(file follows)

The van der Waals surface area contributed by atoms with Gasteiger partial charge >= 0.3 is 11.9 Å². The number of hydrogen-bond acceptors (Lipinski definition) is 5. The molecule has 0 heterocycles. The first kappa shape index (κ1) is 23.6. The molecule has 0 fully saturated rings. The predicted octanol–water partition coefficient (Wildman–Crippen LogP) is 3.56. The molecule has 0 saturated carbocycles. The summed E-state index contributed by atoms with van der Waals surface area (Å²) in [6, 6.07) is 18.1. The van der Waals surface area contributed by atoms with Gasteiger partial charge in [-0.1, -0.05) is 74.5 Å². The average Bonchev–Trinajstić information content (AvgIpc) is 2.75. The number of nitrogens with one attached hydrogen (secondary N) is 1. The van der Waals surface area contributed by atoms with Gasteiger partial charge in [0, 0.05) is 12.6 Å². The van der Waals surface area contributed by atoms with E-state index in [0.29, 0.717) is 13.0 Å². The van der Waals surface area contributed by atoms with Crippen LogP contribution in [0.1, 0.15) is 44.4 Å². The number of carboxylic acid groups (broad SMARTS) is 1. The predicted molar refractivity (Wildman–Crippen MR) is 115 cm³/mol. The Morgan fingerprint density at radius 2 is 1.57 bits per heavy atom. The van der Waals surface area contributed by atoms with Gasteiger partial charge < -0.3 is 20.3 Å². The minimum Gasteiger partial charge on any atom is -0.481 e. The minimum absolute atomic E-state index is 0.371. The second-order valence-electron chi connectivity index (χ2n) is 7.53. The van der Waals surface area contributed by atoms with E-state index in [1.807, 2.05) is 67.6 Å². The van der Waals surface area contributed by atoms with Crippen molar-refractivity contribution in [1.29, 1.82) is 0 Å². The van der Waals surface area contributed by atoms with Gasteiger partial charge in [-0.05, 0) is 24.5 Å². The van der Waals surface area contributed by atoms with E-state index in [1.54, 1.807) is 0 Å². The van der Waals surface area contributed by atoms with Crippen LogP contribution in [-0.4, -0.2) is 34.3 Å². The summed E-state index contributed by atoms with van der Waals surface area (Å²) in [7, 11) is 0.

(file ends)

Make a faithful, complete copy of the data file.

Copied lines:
The van der Waals surface area contributed by atoms with Gasteiger partial charge >= 0.3 is 11.9 Å². The number of hydrogen-bond acceptors (Lipinski definition) is 5. The molecule has 0 heterocycles. The first kappa shape index (κ1) is 23.6. The molecule has 0 fully saturated rings. The predicted octanol–water partition coefficient (Wildman–Crippen LogP) is 3.56. The molecule has 0 saturated carbocycles. The summed E-state index contributed by atoms with van der Waals surface area (Å²) in [6, 6.07) is 18.1. The van der Waals surface area contributed by atoms with Gasteiger partial charge in [-0.1, -0.05) is 74.5 Å². The average Bonchev–Trinajstić information content (AvgIpc) is 2.75. The number of nitrogens with one attached hydrogen (secondary N) is 1. The van der Waals surface area contributed by atoms with Gasteiger partial charge in [0, 0.05) is 12.6 Å². The van der Waals surface area contributed by atoms with E-state index in [0.29, 0.717) is 13.0 Å². The van der Waals surface area contributed by atoms with Crippen LogP contribution in [0.1, 0.15) is 44.4 Å². The number of carboxylic acid groups (broad SMARTS) is 1. The predicted molar refractivity (Wildman–Crippen MR) is 115 cm³/mol. The Morgan fingerprint density at radius 2 is 1.57 bits per heavy atom. The van der Waals surface area contributed by atoms with Gasteiger partial charge < -0.3 is 20.3 Å². The minimum Gasteiger partial charge on any atom is -0.481 e. The minimum absolute atomic E-state index is 0.371. The second-order valence-electron chi connectivity index (χ2n) is 7.53. The van der Waals surface area contributed by atoms with E-state index in [1.807, 2.05) is 67.6 Å². The van der Waals surface area contributed by atoms with Crippen molar-refractivity contribution in [1.29, 1.82) is 0 Å². The van der Waals surface area contributed by atoms with Gasteiger partial charge in [-0.05, 0) is 24.5 Å². The van der Waals surface area contributed by atoms with E-state index in [1.54, 1.807) is 0 Å². The van der Waals surface area contributed by atoms with Crippen LogP contribution in [-0.4, -0.2) is 34.3 Å². The summed E-state index contributed by atoms with van der Waals surface area (Å²) in [7, 11) is 0.